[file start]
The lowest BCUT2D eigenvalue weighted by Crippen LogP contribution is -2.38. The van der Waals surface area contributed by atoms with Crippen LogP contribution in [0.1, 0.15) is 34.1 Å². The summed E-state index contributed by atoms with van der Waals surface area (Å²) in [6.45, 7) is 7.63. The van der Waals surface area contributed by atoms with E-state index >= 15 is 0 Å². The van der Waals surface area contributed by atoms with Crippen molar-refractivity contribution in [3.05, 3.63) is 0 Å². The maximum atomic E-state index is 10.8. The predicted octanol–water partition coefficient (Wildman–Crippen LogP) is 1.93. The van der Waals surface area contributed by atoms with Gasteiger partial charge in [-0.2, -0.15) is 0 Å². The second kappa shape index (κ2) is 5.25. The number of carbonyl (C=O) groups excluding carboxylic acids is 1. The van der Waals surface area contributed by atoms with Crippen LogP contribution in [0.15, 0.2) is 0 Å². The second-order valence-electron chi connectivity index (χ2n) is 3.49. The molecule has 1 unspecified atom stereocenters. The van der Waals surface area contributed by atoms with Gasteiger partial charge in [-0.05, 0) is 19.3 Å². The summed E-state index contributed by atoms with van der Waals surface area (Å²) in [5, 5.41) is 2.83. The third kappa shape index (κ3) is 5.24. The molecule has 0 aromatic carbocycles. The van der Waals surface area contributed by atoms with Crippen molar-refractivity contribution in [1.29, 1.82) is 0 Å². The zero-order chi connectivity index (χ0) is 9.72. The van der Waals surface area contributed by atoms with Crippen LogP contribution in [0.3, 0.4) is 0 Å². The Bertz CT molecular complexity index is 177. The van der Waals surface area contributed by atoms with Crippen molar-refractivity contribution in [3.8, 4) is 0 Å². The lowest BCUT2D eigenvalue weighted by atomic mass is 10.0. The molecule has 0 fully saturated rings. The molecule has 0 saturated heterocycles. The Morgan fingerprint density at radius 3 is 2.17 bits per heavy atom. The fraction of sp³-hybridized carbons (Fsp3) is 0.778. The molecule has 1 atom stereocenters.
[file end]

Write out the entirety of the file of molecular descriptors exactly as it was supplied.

The lowest BCUT2D eigenvalue weighted by Crippen LogP contribution is -2.38. The van der Waals surface area contributed by atoms with Crippen LogP contribution in [0.1, 0.15) is 34.1 Å². The summed E-state index contributed by atoms with van der Waals surface area (Å²) in [6.45, 7) is 7.63. The van der Waals surface area contributed by atoms with E-state index >= 15 is 0 Å². The van der Waals surface area contributed by atoms with Crippen molar-refractivity contribution in [3.05, 3.63) is 0 Å². The maximum atomic E-state index is 10.8. The predicted octanol–water partition coefficient (Wildman–Crippen LogP) is 1.93. The van der Waals surface area contributed by atoms with Gasteiger partial charge in [-0.2, -0.15) is 0 Å². The second kappa shape index (κ2) is 5.25. The number of carbonyl (C=O) groups excluding carboxylic acids is 1. The van der Waals surface area contributed by atoms with Crippen LogP contribution in [0.15, 0.2) is 0 Å². The second-order valence-electron chi connectivity index (χ2n) is 3.49. The molecule has 1 unspecified atom stereocenters. The van der Waals surface area contributed by atoms with Gasteiger partial charge in [-0.05, 0) is 19.3 Å². The summed E-state index contributed by atoms with van der Waals surface area (Å²) in [5, 5.41) is 2.83. The third kappa shape index (κ3) is 5.24. The molecule has 0 aromatic carbocycles. The van der Waals surface area contributed by atoms with Crippen molar-refractivity contribution in [1.29, 1.82) is 0 Å². The zero-order chi connectivity index (χ0) is 9.72. The van der Waals surface area contributed by atoms with Crippen LogP contribution in [0.3, 0.4) is 0 Å². The Bertz CT molecular complexity index is 177. The van der Waals surface area contributed by atoms with Crippen molar-refractivity contribution in [3.8, 4) is 0 Å². The lowest BCUT2D eigenvalue weighted by atomic mass is 10.0. The molecule has 0 fully saturated rings. The molecule has 0 saturated heterocycles. The Morgan fingerprint density at radius 3 is 2.17 bits per heavy atom. The fraction of sp³-hybridized carbons (Fsp3) is 0.778. The molecule has 1 atom stereocenters.